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Judge slaps down Dem gambit in Trump impeachment probe

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A D.C. federal judge on Wednesday shot down an attempt by House Judiciary Committee Democrats to link their subpoena for former White House counsel Don McGahn to a separate request for secret grand jury information from the Russia investigation after the Justice Department accused them of trying to "game the system."

Normally cases are assigned to judges randomly, which the DOJ said is meant to keep parties from “attempting to game the system” by “shopping” for a judge they like. But in a Tuesday court filing, the department alleged the Democrat-controlled committee was trying to do exactly that by exploiting an exception that allows “related” cases to be heard by the same judge. In this case, the DOJ said the panel improperly sought to connect the McGahn case to the grand jury case simply because they're both part of their investigation of President Trump.

"[A]t first blush, the House Judiciary Committee's view that the related case rule applies is understandable," D.C. District Court Chief Judge Beryl Howell wrote in her order rejecting the bid. "Nonetheless, closer examination demonstrates that these connections between the two cases are too superficial and attenuated for the instant McGahn Subpoena Case to qualify[.]"

Howell, who is currently assigned to the grand jury case, agreed with the DOJ's argument that the committee’s request to unseal secret grand jury information from former special counsel Robert Mueller’s probe has to do with the application of the law under the Federal Rules of Criminal Procedure, while the McGahn case is a civil matter dealing with enforcing a subpoena where immunity has been asserted.:snip:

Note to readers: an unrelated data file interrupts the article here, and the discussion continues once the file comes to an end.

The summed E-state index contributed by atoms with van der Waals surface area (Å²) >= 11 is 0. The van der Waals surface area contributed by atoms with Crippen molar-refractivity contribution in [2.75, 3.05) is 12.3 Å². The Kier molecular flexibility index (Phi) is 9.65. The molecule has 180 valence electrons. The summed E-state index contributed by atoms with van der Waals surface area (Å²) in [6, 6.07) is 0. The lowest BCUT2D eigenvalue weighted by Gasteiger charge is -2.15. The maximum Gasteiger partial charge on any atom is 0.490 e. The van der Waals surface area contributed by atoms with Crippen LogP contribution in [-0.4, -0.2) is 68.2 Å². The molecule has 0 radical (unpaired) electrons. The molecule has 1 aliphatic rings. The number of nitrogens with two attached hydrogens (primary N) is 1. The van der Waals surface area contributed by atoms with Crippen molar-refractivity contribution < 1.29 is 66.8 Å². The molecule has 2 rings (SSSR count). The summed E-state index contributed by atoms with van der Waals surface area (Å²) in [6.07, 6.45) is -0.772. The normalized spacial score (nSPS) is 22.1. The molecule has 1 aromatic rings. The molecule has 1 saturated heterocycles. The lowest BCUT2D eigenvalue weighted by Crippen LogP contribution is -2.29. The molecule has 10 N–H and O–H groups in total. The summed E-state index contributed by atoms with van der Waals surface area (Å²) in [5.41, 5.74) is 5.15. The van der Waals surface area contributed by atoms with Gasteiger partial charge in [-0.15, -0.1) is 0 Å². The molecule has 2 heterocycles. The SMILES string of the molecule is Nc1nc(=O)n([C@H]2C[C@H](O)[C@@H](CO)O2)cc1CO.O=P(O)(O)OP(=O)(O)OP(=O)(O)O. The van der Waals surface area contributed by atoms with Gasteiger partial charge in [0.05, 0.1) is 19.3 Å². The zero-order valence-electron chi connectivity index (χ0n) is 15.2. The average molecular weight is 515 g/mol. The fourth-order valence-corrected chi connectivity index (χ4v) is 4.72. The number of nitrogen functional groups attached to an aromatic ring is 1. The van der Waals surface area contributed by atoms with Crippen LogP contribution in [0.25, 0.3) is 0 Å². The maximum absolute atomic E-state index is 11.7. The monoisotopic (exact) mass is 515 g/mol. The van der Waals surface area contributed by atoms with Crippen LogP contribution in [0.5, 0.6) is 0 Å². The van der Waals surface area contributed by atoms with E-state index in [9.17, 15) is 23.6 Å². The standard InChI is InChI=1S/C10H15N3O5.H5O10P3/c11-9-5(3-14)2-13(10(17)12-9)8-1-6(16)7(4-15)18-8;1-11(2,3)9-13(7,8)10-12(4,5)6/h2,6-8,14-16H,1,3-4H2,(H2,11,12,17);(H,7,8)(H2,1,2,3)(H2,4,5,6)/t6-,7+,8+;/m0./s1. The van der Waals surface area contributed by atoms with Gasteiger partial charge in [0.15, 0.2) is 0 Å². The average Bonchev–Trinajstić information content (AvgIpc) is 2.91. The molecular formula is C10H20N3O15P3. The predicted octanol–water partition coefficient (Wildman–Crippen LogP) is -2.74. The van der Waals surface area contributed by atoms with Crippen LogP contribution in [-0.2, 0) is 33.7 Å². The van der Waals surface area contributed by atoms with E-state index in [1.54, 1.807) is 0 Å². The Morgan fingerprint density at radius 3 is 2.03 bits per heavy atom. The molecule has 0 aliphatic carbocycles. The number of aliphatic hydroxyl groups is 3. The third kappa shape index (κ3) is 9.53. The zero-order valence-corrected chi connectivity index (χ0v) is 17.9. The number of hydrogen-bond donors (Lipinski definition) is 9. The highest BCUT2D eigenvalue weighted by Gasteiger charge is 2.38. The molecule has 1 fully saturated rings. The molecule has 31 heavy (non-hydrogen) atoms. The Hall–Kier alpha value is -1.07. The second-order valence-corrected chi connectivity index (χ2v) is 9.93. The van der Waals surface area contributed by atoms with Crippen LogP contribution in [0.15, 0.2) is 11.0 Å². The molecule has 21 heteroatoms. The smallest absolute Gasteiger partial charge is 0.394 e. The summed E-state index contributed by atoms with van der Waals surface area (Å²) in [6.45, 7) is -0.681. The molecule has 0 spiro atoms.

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Abusing the Impeachment Process

On three separate occasions, Rep. Al Green, D-Texas, has introduced a resolution to impeach President Donald Trump. Each time, the House of Representatives has voted it down.

And with good reason. Consider Green’s latest resolution. No matter how much one opposes Trump, it would have been a serious misuse of the House’s impeachment power. The 95 members who voted for it either do not understand or do not care about the purpose and proper use of this procedure.

Green’s resolution said that the president should be impeached because he is “unfit to represent” American values of “decency and morality” and “respectability and civility.” It also cited Trump’s criticism of four Democratic House members.

There is no doubt that Green deplores Trump and disagrees with his policies on many important issues. The question, however, is whether such matters are properly the basis for seeking to nullify the last election by removing the president from office. They are not, as we explain in a new research paper on the history of impeachment.:snip:

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